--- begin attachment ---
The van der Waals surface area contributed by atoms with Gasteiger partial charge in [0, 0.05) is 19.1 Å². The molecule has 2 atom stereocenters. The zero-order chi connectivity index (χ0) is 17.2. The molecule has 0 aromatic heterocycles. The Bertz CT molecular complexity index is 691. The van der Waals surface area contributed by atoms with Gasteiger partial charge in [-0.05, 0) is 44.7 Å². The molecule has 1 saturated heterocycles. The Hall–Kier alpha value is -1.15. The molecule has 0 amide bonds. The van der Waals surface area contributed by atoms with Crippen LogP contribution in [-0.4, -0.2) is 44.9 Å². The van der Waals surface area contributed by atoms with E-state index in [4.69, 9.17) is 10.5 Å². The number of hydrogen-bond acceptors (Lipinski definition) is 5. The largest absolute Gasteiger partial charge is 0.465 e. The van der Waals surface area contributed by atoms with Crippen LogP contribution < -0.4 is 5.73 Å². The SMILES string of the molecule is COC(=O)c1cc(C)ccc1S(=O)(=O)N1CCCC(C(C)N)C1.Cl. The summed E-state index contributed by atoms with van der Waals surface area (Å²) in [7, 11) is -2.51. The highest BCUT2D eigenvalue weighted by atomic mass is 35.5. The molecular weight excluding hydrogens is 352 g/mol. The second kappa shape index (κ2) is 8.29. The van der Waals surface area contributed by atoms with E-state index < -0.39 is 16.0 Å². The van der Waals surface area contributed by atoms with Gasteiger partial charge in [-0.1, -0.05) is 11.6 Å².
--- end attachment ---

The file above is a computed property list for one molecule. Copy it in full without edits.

The van der Waals surface area contributed by atoms with Gasteiger partial charge in [0, 0.05) is 19.1 Å². The molecule has 2 atom stereocenters. The zero-order chi connectivity index (χ0) is 17.2. The molecule has 0 aromatic heterocycles. The Bertz CT molecular complexity index is 691. The van der Waals surface area contributed by atoms with Gasteiger partial charge in [-0.05, 0) is 44.7 Å². The molecule has 1 saturated heterocycles. The Hall–Kier alpha value is -1.15. The molecule has 0 amide bonds. The van der Waals surface area contributed by atoms with Crippen LogP contribution in [-0.4, -0.2) is 44.9 Å². The van der Waals surface area contributed by atoms with E-state index in [4.69, 9.17) is 10.5 Å². The number of hydrogen-bond acceptors (Lipinski definition) is 5. The largest absolute Gasteiger partial charge is 0.465 e. The van der Waals surface area contributed by atoms with Crippen LogP contribution < -0.4 is 5.73 Å². The SMILES string of the molecule is COC(=O)c1cc(C)ccc1S(=O)(=O)N1CCCC(C(C)N)C1.Cl. The summed E-state index contributed by atoms with van der Waals surface area (Å²) in [7, 11) is -2.51. The highest BCUT2D eigenvalue weighted by atomic mass is 35.5. The molecular weight excluding hydrogens is 352 g/mol. The second kappa shape index (κ2) is 8.29. The van der Waals surface area contributed by atoms with E-state index < -0.39 is 16.0 Å². The van der Waals surface area contributed by atoms with Gasteiger partial charge in [-0.1, -0.05) is 11.6 Å².